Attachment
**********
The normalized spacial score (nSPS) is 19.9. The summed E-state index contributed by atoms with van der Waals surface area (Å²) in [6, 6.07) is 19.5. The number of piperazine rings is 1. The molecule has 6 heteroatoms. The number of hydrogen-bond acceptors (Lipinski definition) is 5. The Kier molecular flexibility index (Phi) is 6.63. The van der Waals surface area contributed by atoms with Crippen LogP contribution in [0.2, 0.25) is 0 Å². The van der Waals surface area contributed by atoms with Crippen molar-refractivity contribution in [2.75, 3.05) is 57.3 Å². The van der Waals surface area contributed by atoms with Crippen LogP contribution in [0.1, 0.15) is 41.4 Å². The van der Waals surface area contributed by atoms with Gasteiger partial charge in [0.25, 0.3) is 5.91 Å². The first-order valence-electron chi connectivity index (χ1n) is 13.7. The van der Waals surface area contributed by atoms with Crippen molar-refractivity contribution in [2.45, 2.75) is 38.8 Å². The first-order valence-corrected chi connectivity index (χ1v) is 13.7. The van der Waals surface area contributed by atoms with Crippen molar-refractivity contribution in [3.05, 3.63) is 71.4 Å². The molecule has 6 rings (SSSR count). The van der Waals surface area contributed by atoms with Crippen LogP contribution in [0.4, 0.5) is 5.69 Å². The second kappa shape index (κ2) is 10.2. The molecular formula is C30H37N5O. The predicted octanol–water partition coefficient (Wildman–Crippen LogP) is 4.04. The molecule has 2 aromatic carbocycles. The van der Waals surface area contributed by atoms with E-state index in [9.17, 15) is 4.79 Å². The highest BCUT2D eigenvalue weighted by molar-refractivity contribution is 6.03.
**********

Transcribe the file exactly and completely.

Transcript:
The normalized spacial score (nSPS) is 19.9. The summed E-state index contributed by atoms with van der Waals surface area (Å²) in [6, 6.07) is 19.5. The number of piperazine rings is 1. The molecule has 6 heteroatoms. The number of hydrogen-bond acceptors (Lipinski definition) is 5. The Kier molecular flexibility index (Phi) is 6.63. The van der Waals surface area contributed by atoms with Crippen LogP contribution in [0.2, 0.25) is 0 Å². The van der Waals surface area contributed by atoms with Crippen molar-refractivity contribution in [2.75, 3.05) is 57.3 Å². The van der Waals surface area contributed by atoms with Crippen LogP contribution in [0.1, 0.15) is 41.4 Å². The van der Waals surface area contributed by atoms with Gasteiger partial charge in [0.25, 0.3) is 5.91 Å². The first-order valence-electron chi connectivity index (χ1n) is 13.7. The van der Waals surface area contributed by atoms with Crippen molar-refractivity contribution in [2.45, 2.75) is 38.8 Å². The first-order valence-corrected chi connectivity index (χ1v) is 13.7. The van der Waals surface area contributed by atoms with Crippen molar-refractivity contribution in [3.05, 3.63) is 71.4 Å². The molecule has 6 rings (SSSR count). The van der Waals surface area contributed by atoms with Crippen LogP contribution in [0.4, 0.5) is 5.69 Å². The second kappa shape index (κ2) is 10.2. The molecular formula is C30H37N5O. The predicted octanol–water partition coefficient (Wildman–Crippen LogP) is 4.04. The molecule has 2 aromatic carbocycles. The van der Waals surface area contributed by atoms with E-state index in [9.17, 15) is 4.79 Å². The highest BCUT2D eigenvalue weighted by molar-refractivity contribution is 6.03.